The Tokyo Park Behind D.C.’s Cherry Trees

Hand-colored photo of cherry-blossom viewing at Mukojima (Takashima, 1897)

Hand-colored photo of cherry-blossom viewing at Mukojima (Takashima, 1897)

“No other flower in all the world is so beloved, so exalted, so worshipped, as sakura-no-hana, the cherry-blossom of Japan.”
— Eliza Scidmore, The Century Magazine, May 1910

It’s blooming time in D.C. That means cherry tree fever along the Tidal Basin. Bruce and I made our annual pilgrimage early Saturday morning, under a clear but chilly sky.

Today is the trees’ official birthday. The first ones donated by Japan were planted in Washington on March 27, 1912.  Eliza Scidmore was one of only three special guests of First Lady Helen Taft on hand to witness the small private ceremony.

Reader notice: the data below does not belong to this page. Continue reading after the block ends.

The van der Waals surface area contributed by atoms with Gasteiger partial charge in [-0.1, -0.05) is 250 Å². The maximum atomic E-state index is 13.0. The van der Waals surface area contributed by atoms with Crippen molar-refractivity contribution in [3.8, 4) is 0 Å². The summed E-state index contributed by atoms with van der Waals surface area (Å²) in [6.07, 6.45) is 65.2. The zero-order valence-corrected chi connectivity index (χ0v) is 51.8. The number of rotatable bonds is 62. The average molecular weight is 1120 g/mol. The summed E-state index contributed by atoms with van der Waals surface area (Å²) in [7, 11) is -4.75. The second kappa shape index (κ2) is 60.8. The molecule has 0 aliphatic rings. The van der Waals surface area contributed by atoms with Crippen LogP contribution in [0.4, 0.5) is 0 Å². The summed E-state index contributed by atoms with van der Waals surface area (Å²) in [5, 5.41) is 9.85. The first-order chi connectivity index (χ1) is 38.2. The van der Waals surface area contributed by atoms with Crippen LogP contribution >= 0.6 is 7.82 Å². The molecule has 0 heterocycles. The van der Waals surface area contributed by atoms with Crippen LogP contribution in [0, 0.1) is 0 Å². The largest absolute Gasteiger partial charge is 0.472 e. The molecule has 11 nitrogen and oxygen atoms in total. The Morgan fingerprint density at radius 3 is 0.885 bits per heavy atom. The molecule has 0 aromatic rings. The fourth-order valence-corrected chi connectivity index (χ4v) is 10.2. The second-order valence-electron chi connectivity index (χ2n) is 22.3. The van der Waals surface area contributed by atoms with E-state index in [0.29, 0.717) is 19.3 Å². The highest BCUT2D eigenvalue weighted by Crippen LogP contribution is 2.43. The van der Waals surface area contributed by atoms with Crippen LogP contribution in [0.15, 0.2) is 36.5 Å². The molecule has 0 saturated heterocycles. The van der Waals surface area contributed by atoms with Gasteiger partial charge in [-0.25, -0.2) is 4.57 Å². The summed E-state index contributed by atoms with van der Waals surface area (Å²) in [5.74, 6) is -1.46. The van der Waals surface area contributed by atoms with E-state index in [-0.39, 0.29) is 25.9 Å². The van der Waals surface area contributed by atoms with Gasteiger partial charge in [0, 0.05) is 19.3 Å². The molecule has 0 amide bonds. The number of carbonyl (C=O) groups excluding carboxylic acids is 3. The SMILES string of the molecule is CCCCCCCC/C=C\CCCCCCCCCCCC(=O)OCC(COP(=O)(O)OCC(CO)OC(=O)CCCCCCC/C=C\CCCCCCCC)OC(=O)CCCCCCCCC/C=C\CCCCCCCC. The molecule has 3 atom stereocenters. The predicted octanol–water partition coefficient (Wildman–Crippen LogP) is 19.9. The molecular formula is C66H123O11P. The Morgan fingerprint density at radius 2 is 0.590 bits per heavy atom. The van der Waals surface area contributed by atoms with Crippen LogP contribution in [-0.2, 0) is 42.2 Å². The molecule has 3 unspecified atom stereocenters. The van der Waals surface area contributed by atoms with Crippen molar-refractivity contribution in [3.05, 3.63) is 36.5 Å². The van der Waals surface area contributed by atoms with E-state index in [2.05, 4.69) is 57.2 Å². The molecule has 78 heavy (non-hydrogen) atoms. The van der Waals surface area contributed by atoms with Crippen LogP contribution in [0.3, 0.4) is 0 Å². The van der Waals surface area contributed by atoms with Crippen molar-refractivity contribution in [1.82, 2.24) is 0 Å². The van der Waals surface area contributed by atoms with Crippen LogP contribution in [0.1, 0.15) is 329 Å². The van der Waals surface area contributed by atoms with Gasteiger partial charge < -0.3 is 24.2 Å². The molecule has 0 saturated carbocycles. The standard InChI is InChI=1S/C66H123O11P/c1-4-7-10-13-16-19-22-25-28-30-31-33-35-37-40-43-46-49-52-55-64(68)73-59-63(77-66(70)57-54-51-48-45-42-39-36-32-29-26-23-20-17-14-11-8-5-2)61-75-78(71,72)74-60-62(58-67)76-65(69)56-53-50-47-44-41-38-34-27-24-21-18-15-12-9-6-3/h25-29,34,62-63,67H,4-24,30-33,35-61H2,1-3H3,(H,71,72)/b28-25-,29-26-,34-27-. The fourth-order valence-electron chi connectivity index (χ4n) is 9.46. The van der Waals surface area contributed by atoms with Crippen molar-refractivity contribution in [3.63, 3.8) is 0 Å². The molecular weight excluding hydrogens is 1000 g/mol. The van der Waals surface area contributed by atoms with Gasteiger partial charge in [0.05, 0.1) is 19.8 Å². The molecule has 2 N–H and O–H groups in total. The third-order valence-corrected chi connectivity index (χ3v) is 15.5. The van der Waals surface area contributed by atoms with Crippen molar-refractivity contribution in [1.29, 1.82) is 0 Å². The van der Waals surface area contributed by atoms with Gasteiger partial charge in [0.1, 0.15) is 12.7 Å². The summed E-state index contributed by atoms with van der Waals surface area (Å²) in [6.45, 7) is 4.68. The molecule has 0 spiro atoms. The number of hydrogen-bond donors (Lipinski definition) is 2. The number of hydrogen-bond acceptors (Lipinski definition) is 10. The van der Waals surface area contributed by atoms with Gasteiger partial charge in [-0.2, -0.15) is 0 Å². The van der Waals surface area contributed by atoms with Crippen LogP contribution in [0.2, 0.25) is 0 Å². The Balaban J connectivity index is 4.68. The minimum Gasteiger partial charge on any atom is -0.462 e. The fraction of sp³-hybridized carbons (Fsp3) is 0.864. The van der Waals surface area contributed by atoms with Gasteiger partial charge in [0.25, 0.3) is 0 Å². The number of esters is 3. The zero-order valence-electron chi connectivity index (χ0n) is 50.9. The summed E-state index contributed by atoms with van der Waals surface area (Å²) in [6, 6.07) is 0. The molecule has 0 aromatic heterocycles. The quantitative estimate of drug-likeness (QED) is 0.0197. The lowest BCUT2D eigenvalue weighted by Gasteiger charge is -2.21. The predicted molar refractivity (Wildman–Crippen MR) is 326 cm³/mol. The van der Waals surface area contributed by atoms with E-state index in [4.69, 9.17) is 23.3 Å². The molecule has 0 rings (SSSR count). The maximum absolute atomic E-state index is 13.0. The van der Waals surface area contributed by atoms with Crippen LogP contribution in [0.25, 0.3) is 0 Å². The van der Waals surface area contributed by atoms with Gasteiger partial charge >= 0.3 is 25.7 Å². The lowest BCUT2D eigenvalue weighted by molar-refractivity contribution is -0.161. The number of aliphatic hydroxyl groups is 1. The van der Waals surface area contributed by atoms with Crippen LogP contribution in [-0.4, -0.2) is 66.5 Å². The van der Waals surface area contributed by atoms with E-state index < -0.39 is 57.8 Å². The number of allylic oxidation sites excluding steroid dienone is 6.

Eliza, who was the first person to suggest planting flowering cherry trees along the Potomac, said she got the idea while visiting Japan in the 1880s. One cherry-tree park in particular inspired her: Mukojima, a mile-long avenue of trees along the Sumida River in Tokyo.

I had a chance to visit Mukojima during a research trip to Japan. It looks very different today, but the spirit of fellowship and good will that so inspired Eliza is still evident today in the ancient ritual of hanami — cherry-blossom viewing.

Eliza wrote that she wanted to create a “Mukojima on the Potomac.” Here are some historic photos of what Mukojima looked like around the time Eliza went there.

Ramble under the cherry trees, around the time when Eliza Scidmore traveled in Japan (Takashima, 1897)

Ramble under the trees at Mukojima (Takashima, 1897)

 

Hand-colored postard of Mukojima

Hand-colored postcard of Mukojima

 

Hand-colored photo from Frank Brinkley’s Mukojima, from Frank Brinkley's 10-volume “Japan”

Hand-colored photo from Frank Brinkley’s 10-volume illustrated book “Japan”

 

 

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Filed under Biography, Cherry Trees, D.C. History, Eliza Scidmore, Japan, Photos

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